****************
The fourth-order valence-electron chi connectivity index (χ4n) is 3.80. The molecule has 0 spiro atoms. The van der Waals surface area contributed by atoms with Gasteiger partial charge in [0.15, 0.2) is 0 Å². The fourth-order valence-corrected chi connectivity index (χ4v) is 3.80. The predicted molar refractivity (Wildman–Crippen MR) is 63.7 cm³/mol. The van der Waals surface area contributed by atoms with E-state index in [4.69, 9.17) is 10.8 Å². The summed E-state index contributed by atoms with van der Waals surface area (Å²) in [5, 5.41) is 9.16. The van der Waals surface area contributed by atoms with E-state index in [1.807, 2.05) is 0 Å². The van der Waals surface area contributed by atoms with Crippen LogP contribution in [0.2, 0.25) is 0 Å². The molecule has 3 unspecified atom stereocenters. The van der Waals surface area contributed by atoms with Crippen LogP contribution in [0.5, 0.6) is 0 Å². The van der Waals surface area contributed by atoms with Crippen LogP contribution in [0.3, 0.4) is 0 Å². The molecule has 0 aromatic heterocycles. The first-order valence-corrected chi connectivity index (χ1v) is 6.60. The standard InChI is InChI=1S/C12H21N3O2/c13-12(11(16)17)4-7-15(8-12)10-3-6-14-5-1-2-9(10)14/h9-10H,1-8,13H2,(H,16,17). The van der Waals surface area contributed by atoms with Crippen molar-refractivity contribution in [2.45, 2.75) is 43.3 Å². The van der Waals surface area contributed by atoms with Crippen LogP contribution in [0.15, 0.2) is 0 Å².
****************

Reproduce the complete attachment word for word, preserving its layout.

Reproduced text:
The fourth-order valence-electron chi connectivity index (χ4n) is 3.80. The molecule has 0 spiro atoms. The van der Waals surface area contributed by atoms with Gasteiger partial charge in [0.15, 0.2) is 0 Å². The fourth-order valence-corrected chi connectivity index (χ4v) is 3.80. The predicted molar refractivity (Wildman–Crippen MR) is 63.7 cm³/mol. The van der Waals surface area contributed by atoms with E-state index in [4.69, 9.17) is 10.8 Å². The summed E-state index contributed by atoms with van der Waals surface area (Å²) in [5, 5.41) is 9.16. The van der Waals surface area contributed by atoms with E-state index in [1.807, 2.05) is 0 Å². The van der Waals surface area contributed by atoms with Crippen LogP contribution in [0.2, 0.25) is 0 Å². The molecule has 3 unspecified atom stereocenters. The van der Waals surface area contributed by atoms with Crippen LogP contribution in [0.5, 0.6) is 0 Å². The van der Waals surface area contributed by atoms with Crippen LogP contribution in [0.3, 0.4) is 0 Å². The molecule has 0 aromatic heterocycles. The first-order valence-corrected chi connectivity index (χ1v) is 6.60. The standard InChI is InChI=1S/C12H21N3O2/c13-12(11(16)17)4-7-15(8-12)10-3-6-14-5-1-2-9(10)14/h9-10H,1-8,13H2,(H,16,17). The van der Waals surface area contributed by atoms with Crippen molar-refractivity contribution in [2.45, 2.75) is 43.3 Å². The van der Waals surface area contributed by atoms with Crippen LogP contribution in [0.15, 0.2) is 0 Å².